H.R. 3313, the "Marriage Protection Act"
House Judiciary Committee Markup
Mr. Chairman, today this committee is poised to mark up legislation that, if it were to become law, could do grave damage. I strongly oppose HR 3313 and the Chairman's Amendment in the Nature of a Substitute to the underlying bill. I would urge the members in the majority to reconsider this extreme approach to addressing the issue of same sex marriage and their concerns about so-called judicial activism. The consequences of enacting HR 3313 far exceed the stated objective of the Majority and would seriously undermine the faith of the American people in this Congress, in the courts, in the principle of separation of powers, and in the notion of checks and balances.
When writing the Constitution, the Founders wisely decided that the best way to secure our freedom and liberties was to establish three co-equal branches of government-the Congress, the Executive and the Supreme Court. These three branches of government have different but overlapping authorities to ensure that each branch is subject to checks and balances. Not only will there be times that they will be in disagreement about a particular issue or law, the structure of the Constitution makes these conflicts inevitable.
As the Chairman knows well, the University of Wisconsin is dedicated to the proposition that it is through the "continual and fearless sifting and winnowing by which alone the truth can be found." In the context of our laws, this sifting and winnowing occurs at many points in the process. In Congress, we hold hearings, markups, and floor votes and we offer amendments, we hold conference committees and we issue reports. The Executive proposes legislation, engages in public debate, signs and vetoes legislation. The Court then interprets, evaluates, settles disputes and invalidates laws based on bedrock principles enshrined in our Constitution. Many people know the expression, if you love sausage or laws, you best avoid watching either get made It's messy. But, it is through the process, which includes the court, that we sift and winnow our laws to improve them and ensure they are fair and just for all Americans.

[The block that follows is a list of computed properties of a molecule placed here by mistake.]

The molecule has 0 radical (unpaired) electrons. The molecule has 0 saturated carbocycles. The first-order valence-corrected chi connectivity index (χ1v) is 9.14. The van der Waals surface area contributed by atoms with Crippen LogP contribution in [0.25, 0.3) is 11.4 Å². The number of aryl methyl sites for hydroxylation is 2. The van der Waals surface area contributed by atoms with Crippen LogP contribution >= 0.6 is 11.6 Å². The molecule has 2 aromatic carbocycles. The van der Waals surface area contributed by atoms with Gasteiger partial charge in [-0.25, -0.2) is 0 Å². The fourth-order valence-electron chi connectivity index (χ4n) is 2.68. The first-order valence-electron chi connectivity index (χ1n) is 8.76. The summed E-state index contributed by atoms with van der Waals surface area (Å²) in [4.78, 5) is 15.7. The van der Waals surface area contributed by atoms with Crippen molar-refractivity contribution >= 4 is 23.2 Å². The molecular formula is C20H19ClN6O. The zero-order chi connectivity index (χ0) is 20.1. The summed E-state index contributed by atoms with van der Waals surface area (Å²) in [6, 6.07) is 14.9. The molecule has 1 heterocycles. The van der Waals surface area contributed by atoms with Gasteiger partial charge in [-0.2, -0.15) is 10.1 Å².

It is a terrible mistake to try to strip one branch of government from its involvement in evaluating particular laws. This is particularly true when considering the Courts, whose Constitutional and historic role is to defend our liberties.
Fortunately for our citizens, it is my belief that HR 3313 is unconstitutional and, if it ever becomes law, will ultimately be invalidated.
Mr. Chairman, during the Constitution Subcommittee's hearing on this issue on June 24, the majority and minority each invited legal scholars to address the questions that the bill's author Mr. Hostetler posed to us just a few minutes ago: "Can Congress do this?" and "Should Congress do this?" On the former question, the two witnesses disagreed, although even the majority witness Professor Martin H. Redish, the Louis and Harriett Ancel Professor of Law and Public Policy at Northwestern University, noted that "Congress quite clearly may not revoke or confine federal jurisdiction in a discriminatory manner." But on the latter question, "Should Congress do this?" the legal scholars agreed that we should not.
Let me quote Professor Redish's testimony on this question because it is compelling: "I firmly believe that Congress should choose to exercise this power virtually never [emphasis added]. There has long existed a delicate balance between the authority of the federal judiciary and Congress, and the exclusion of substantively selective authority from all federal courts seriously threatens that balance."
This legislation is unnecessary, unconstitutional and unwise. It should be rejected.